Another example that I have actually blogged about is the ontological argument.  Most treatments of the ontological argument simply say that it is absurd to prove the existence of something with mere logic and without any investigation of the real world.  But this does not pinpoint the exact error in the ontological argument.  Knowing this, I thought it would be an interesting exercise in modal logic to pinpoint the error.  But there are other times on my blog where I take the opposite approach and look at the big picture only.

There are more critical thinking techniques that may not have any analogy to debugging.  Appealing to experts comes to mind.  Why locate an error when you can instead locate an expert who will locate it for you?  Of course, you have to trust that the expert really does know how to spot errors, and that the expert is not omitting errors in the other direction.  A good critical thinker tries to understand the nature of experts, and does not use them indiscriminately.

One major difference between critical thinking and debugging is that the debugger must locate the precise error to fix it.  The critical thinker only needs to show that there is an error somewhere, and does not need to pinpoint it.  And yet, if you can pinpoint the error, or show that there is none, this trumps all large-scale analysis.  It doesn't matter if an expert made the argument, if we can show the argument is incorrect.

And yet, small-scale critical thinking does not really trump large-scale critical thinking.  In such a detailed analysis, it is easy to make mistakes.  To miss errors or see errors that aren't there.  Also, as with investigations of paranormal phenomena, these details can be completely lost to time.  Even in absence of laziness, large-scale critical thinking is an important component of any analysis.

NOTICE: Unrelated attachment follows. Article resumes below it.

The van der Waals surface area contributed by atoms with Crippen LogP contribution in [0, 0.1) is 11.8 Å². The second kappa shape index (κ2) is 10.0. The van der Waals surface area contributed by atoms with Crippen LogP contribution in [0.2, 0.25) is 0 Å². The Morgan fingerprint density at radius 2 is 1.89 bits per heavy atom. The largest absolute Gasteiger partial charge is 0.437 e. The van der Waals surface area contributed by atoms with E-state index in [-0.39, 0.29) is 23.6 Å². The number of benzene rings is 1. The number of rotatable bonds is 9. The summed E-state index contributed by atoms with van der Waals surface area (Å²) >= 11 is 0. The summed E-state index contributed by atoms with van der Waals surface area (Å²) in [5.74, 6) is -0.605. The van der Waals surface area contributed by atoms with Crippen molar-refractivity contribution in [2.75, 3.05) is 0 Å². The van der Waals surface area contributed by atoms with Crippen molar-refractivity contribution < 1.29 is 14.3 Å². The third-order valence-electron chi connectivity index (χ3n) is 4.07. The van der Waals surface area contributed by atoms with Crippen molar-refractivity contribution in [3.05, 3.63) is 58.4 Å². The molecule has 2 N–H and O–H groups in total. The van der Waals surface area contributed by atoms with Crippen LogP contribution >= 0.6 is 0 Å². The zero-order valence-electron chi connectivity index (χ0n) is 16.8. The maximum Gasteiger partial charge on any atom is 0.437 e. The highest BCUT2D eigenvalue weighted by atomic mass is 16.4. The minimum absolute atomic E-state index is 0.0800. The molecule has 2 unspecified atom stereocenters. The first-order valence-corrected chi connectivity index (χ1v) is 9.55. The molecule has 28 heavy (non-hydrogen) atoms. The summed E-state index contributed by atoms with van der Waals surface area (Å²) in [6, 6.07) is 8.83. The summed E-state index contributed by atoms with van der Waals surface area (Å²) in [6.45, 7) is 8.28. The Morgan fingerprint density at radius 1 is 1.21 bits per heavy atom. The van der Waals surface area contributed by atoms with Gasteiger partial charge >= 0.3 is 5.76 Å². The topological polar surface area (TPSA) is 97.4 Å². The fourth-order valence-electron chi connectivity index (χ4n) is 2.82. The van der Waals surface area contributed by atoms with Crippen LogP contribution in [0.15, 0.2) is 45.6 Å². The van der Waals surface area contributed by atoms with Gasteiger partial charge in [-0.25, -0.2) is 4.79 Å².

I think this is another one of my posts where the conclusion is, "Critical thinking is hard."

2 comments:

Larry, The Barefoot Bum said...

The worst failures are when the program appears to be fine, but gives incorrect results.

The worst failures are when the program appears to be fine, but intermittently crashes or gives incorrect results.

I don't think critical thinking is all that difficult. It takes a degree of skill, but skill can be learned. It takes some patience, but not that much. More importantly, it does not require the creativity and insight that original work in a field requires. I have no ability to do original work outside my own specialties (computer programming, philosophy, political science and economics), but I can spot a bad argument in almost any field.

The only "hard" part of critical thinking is honesty. Not just the day to day honesty of not lying, but, as Feynman describes, the ability to bend over backwards to not fool yourself. See Cargo Cult Science.

miller said...

I don't know why I forgot to mention intermittently buggy programs. There's some wonderful analogy in there about new age and/or liberal religions.